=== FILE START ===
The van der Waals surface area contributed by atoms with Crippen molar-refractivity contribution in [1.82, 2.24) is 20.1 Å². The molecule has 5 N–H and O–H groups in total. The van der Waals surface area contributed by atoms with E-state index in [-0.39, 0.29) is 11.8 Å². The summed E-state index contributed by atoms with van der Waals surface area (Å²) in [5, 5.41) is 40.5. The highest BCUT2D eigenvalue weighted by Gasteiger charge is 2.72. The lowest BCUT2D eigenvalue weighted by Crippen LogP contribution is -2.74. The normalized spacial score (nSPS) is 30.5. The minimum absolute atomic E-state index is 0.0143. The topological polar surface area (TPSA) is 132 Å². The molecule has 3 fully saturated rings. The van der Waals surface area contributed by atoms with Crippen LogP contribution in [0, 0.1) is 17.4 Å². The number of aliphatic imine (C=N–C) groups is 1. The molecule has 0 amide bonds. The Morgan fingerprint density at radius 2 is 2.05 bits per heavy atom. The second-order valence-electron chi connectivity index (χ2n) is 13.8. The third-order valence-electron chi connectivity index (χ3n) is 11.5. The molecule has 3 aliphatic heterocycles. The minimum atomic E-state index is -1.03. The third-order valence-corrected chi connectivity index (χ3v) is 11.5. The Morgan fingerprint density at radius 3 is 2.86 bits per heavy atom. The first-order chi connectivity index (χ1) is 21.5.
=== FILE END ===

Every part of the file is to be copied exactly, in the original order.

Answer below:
The van der Waals surface area contributed by atoms with Crippen molar-refractivity contribution in [1.82, 2.24) is 20.1 Å². The molecule has 5 N–H and O–H groups in total. The van der Waals surface area contributed by atoms with E-state index in [-0.39, 0.29) is 11.8 Å². The summed E-state index contributed by atoms with van der Waals surface area (Å²) in [5, 5.41) is 40.5. The highest BCUT2D eigenvalue weighted by Gasteiger charge is 2.72. The lowest BCUT2D eigenvalue weighted by Crippen LogP contribution is -2.74. The normalized spacial score (nSPS) is 30.5. The minimum absolute atomic E-state index is 0.0143. The topological polar surface area (TPSA) is 132 Å². The molecule has 3 fully saturated rings. The van der Waals surface area contributed by atoms with Crippen LogP contribution in [0, 0.1) is 17.4 Å². The number of aliphatic imine (C=N–C) groups is 1. The molecule has 0 amide bonds. The Morgan fingerprint density at radius 2 is 2.05 bits per heavy atom. The second-order valence-electron chi connectivity index (χ2n) is 13.8. The third-order valence-electron chi connectivity index (χ3n) is 11.5. The molecule has 3 aliphatic heterocycles. The minimum atomic E-state index is -1.03. The third-order valence-corrected chi connectivity index (χ3v) is 11.5. The Morgan fingerprint density at radius 3 is 2.86 bits per heavy atom. The first-order chi connectivity index (χ1) is 21.5.